Agatha Shellenberg

Agatha Siemens Schellenberg

1899 – 2003

Agatha Schellenberg.jpgAgatha Siemens Schellenberg (nee Dyck) was born near Plum Coulee on Feb. 20, 1899, the second child of John H. and Agatha Dyck.  Shortly thereafter, the family moved to Queen Centre School District, near Kane.  Farming was the family’s livelihood.  Mom became a seasoned farmhand, working the fields for endless hours.  Mom looked forward to the winter months when she would be able to attend school some of the time.  As the size of the family and the workload increased, Mom, as one of the older children, was often required to help at home, tending to the gardening, housework and younger children. A growing family ensured that there was no shortage of work and no danger of being lonely.

Mom certainly understood the pioneer lifestyle.  Horses were a reliable means of transportation for many years of her life.  And then one day, her dad announced that a car was coming along the dam about half a mile from their farm.  Everyone tried to catch a glimpse of this modern wonder.  Considerable time elapsed before another car came along. 

When the family moved to a location south of Morden, Mom began working at the home of Judge Lock.  This was a great learning experience in many ways, and after four years of employment, she felt quite comfortable speaking the English language.  The family’s move to a farm at Osterwick was significant.  The land was fertile, and the associations would be long term.

Another phase of life was about to begin for Mom.  A young man by the name of Isbrand Siemens had come to Winkler from Mexico.  It was while he was working as a farmhand that Mom and Dad met.  On April 10, 1928, Easter Day, they were married at her home in Osterwick. The couple made their home first at Waldheim, and then at Glencross where their first daughter, Grace, was born.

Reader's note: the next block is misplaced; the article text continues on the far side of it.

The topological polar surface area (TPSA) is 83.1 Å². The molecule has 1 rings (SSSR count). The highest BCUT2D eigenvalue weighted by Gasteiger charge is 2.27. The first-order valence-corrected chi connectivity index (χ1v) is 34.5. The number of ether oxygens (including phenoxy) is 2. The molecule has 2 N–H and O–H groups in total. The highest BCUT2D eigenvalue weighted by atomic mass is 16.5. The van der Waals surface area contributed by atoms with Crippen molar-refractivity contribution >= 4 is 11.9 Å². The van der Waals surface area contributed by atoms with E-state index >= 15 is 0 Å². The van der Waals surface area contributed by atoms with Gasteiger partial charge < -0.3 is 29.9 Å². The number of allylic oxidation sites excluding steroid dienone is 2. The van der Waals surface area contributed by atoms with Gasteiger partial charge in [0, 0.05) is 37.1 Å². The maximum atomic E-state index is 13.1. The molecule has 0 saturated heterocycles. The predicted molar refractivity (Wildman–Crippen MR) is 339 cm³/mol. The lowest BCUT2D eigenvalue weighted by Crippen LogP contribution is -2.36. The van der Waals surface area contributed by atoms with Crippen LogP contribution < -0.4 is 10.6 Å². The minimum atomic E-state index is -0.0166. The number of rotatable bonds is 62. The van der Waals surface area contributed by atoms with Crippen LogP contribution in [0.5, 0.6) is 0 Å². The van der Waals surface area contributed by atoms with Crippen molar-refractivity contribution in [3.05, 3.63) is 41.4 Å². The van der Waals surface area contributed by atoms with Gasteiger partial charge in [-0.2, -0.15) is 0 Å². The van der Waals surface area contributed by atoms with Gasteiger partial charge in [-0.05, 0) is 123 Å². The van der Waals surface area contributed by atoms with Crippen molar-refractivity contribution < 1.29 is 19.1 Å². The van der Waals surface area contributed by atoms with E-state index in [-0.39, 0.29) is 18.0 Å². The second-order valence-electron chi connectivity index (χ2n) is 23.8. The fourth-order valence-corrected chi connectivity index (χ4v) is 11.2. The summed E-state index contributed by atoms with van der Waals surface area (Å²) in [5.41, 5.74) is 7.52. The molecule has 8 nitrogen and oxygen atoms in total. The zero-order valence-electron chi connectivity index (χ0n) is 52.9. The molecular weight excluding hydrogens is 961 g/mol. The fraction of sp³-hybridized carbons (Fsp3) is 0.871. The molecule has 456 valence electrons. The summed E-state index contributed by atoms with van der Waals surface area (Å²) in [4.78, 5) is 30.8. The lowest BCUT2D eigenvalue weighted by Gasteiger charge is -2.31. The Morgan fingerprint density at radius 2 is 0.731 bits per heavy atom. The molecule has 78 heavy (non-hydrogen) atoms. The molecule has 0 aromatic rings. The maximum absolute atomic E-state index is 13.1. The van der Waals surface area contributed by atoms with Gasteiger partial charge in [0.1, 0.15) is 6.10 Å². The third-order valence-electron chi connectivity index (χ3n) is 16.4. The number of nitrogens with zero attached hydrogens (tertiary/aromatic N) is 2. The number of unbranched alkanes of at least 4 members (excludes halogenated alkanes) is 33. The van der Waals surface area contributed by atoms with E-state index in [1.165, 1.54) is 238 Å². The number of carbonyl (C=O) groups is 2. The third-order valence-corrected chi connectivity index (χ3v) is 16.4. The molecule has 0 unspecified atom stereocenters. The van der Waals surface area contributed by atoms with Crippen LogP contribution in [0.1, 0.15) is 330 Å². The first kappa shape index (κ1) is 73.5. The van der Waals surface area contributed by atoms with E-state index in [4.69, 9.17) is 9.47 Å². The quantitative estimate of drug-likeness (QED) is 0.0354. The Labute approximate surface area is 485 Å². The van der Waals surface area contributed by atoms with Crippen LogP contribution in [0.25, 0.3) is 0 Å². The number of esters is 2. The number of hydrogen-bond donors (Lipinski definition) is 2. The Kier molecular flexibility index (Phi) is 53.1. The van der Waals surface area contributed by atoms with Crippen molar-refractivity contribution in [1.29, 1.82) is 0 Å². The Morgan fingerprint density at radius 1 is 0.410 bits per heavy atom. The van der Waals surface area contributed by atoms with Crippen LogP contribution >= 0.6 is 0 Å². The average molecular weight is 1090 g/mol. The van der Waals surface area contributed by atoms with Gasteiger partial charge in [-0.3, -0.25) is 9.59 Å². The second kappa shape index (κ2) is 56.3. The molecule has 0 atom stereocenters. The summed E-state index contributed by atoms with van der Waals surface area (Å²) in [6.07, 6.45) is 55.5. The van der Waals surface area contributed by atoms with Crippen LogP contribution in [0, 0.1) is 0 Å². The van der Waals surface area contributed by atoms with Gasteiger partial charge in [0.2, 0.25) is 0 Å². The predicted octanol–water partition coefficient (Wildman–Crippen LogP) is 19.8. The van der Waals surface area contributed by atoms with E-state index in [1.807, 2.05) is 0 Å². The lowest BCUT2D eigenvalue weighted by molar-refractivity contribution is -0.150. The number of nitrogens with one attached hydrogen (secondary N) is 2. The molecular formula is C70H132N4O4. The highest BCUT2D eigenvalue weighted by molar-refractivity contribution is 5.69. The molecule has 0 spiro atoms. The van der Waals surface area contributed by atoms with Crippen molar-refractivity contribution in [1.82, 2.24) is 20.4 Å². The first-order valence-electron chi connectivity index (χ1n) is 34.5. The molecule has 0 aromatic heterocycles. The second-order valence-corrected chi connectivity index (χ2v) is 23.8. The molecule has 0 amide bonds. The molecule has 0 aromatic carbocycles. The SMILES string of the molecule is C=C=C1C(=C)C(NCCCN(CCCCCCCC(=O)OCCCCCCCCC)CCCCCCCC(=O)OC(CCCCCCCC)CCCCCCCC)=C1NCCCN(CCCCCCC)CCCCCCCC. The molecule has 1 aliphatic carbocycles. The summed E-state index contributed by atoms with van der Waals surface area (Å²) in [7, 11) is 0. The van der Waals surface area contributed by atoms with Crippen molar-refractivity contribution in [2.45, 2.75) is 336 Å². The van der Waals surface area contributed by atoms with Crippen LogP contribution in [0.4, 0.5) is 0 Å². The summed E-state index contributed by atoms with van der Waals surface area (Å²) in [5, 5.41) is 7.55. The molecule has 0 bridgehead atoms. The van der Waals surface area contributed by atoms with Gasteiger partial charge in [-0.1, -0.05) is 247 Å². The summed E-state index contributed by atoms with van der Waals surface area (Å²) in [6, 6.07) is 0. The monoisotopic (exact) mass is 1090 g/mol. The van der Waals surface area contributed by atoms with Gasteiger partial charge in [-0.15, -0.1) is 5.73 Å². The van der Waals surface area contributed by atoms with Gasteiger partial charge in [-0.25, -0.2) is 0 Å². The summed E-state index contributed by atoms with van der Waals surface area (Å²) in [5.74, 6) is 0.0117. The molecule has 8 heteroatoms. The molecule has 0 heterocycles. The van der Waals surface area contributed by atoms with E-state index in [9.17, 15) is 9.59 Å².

When Mom’s parents moved to B.C., the farm at Osterwick became available to Mom & Dad. Three more daughters were born, Irene, May and Ruth.  Dr. Wiebe, one of the few Winkler residents who surpassed Mom in longevity, attended all four births. 

Sometime in 1948, Dad began to feel unwell. Finally, farm help was obtained to put in the crop. When the official diagnosis of cancer was finally made, Mom cared for Dad for about three weeks, and then he passed away at home.  He was only 49 years old.  This was a terribly difficult time for Mom and the whole family.

Mom courageously stayed on the farm for six more years. She did yard work, chored, sewed, crocheted, gardened, cooked and canned.  She had not learned to drive car, so the grey 1946 Chevy stood in the garage almost unused, waiting for a friend or neighbor to take the family shopping or to church in Winkler. 

In 1955 Mom sold the farm to her children and moved to Winkler. She enjoyed tending the garden and flowerbeds, did most jobs such as painting the house herself, and covered many miles as she walked from 11th Street to the downtown to look after necessary business .  She welcomed grandkids and provided delicious meals when family came to visit.  She took a few breaks – trips to B.C. to see her relatives and to Wisconsin and Nova Scotia to visit children.  Reading, crocheting, embroidery and sewing gave her much satisfaction and also filled many lonely hours.  In 1971 Mom moved to a more convenient location on 6th Street, across from the Bergthaler Church where she attended services and was part of the sewing circle.

On July 23, 1972 Mom married David Schellenberg .  Once again she joined the M.B. Church where she had been a member before she met Dad.  They had a few healthy years together before Dad Schellenberg became ill.   In 1981 they sold their house and moved into Lions Manor.  In 1982 Dad Schellenberg was admitted to Salem Home, and he passed away on Oct. 9, 1984.